Taxing Questions 

Voters soundly reject the extension of a one-cent sales tax for education

Arizonans will be paying less in sales taxes next year, as a bid to extend the one-cent sales tax passed by voters in 2010 overwhelmingly failed at the ballot.

Proposition 204, the Quality Education and Jobs Act, was rejected by 64.9 percent of the voters as of 1:30 p.m. on Wednesday.

State Sen.-elect Steve Farley said that voters sent a message on Tuesday—and that he and his fellow legislators now have a lot of work to do.

“Voters are clear that they don’t want education to be funded through sales tax,” Farley said. “But because they support candidates who support $2 billion in education cuts, it’s clear we need to keep our kids from falling off the cliff next May.”

The only other voter initiative on the ballot, Proposition 121, was also soundly rejected by voters. More than two-thirds of voters said no to the proposition, which would have scrapped the current system of electing partisan candidates in primaries in favor of a new system that would have all candidates run in single primary, with the top two advancing to the general election.

Pima County Democratic Party chairman Jeff Rogers was glad to see Prop 121 lose—and he said he was thankful for help from outside committees who campaigned against the initiative.

“Thank God,” said Rogers, who had been among the politicos who had urged Arizonans to vote against the measure. “That dirty, dark money helped us—although it wasn’t our dark, dirty money.”

Former lawmaker Pete Hershberger, a supporter of Prop 121, refused to rule out a return of the open-primaries initiative. “There was just too much organized opposition from the political parties,” said Hershberger. “We’ll see how it works out in California, and it might be back.”

On Wednesday afternoon, Tucson Proposition 409, which would allow the city of Tucson to sell bonds to do street repairs, remained too close to call. As of 1:30 p.m., “no” led “yes” by just 935 votes. Since some 80,000 ballots in Pima County had yet to be counted as of Wednesday afternoon, the prop’s fate may not be known for days.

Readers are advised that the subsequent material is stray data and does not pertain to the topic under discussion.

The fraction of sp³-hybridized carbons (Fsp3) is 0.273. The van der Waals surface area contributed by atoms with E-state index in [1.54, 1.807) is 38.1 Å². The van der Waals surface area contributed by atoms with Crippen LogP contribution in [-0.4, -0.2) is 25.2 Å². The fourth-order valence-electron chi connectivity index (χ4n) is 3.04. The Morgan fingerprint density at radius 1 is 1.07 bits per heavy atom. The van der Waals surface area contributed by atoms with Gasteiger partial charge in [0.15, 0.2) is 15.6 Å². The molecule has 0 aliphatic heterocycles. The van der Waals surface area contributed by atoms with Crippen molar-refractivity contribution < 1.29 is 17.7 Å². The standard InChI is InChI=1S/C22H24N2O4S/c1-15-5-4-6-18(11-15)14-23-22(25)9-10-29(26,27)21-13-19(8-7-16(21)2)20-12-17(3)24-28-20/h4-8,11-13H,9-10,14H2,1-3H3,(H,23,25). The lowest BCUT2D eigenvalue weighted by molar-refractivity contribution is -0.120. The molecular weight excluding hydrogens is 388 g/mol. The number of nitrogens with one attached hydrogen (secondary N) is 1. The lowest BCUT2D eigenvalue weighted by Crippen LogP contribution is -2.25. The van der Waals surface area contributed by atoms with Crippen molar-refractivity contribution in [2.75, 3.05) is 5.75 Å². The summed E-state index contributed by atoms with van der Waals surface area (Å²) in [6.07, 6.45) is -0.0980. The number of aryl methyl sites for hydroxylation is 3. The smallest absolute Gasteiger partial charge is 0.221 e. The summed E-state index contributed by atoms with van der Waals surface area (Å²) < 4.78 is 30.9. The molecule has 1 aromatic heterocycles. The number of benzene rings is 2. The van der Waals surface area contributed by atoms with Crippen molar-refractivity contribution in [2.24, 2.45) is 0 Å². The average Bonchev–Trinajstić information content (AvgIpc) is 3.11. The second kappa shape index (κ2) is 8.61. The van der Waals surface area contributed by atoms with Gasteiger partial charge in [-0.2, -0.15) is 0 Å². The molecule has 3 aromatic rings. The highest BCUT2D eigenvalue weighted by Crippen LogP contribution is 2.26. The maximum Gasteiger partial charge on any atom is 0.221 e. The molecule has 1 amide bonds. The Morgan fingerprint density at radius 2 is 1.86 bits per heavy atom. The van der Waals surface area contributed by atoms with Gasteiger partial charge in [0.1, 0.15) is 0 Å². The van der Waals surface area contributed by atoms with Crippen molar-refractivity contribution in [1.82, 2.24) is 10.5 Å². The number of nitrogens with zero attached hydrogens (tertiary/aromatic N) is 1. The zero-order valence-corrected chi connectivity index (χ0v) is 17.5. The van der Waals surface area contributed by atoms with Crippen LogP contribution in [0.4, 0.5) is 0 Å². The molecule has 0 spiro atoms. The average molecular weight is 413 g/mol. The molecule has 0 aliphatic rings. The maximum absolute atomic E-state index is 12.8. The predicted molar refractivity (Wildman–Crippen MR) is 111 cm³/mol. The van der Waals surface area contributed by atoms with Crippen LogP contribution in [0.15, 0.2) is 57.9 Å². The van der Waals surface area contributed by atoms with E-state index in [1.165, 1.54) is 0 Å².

“It looks like it’s going to be close,” Tucson Mayor Jonathan Rothschild said on election night. “I hope that the people of Tucson will support fixing our roads.”

In other proposition news:

• In the most-lopsided ballot-proposition decision, almost 80 percent of voters approved Proposition 114, which amends the Arizona Constitution to prevent criminals from seeking financial restitution in court from victims of crime.

• Voters overwhelmingly shot down Proposition 115, which would have given the governor more power over judicial appointments. More than 72 percent voted no.

“That’s really great news,” said Rogers. “We have a wonderful system that’s a model for the country.”

• Voters also said no to Proposition 116, which would have provided a property-tax break for businesses, by about 13 percentage points.

• More than 57 percent of voters approved Proposition 117, which simplifies Arizona’s property-tax system and caps property values for taxation purposes.

• Proposition 118, which would provide more-consistent funding for schools through investment trusts that help with the state’s education funding, was too close to call at 1:30 p.m. on Wednesday. “No” had 50.24 percent of the vote as of press time, leading “yes” by 6,407 votes—out of well more than 1.35 million counted.

• Some 61.7 percent of voters approved Proposition 119, which allows swaps of state land with voter approval.

• More than two-thirds of voters rejected Proposition 120, which would have allowed the state to claim ownership of federal land within the state.

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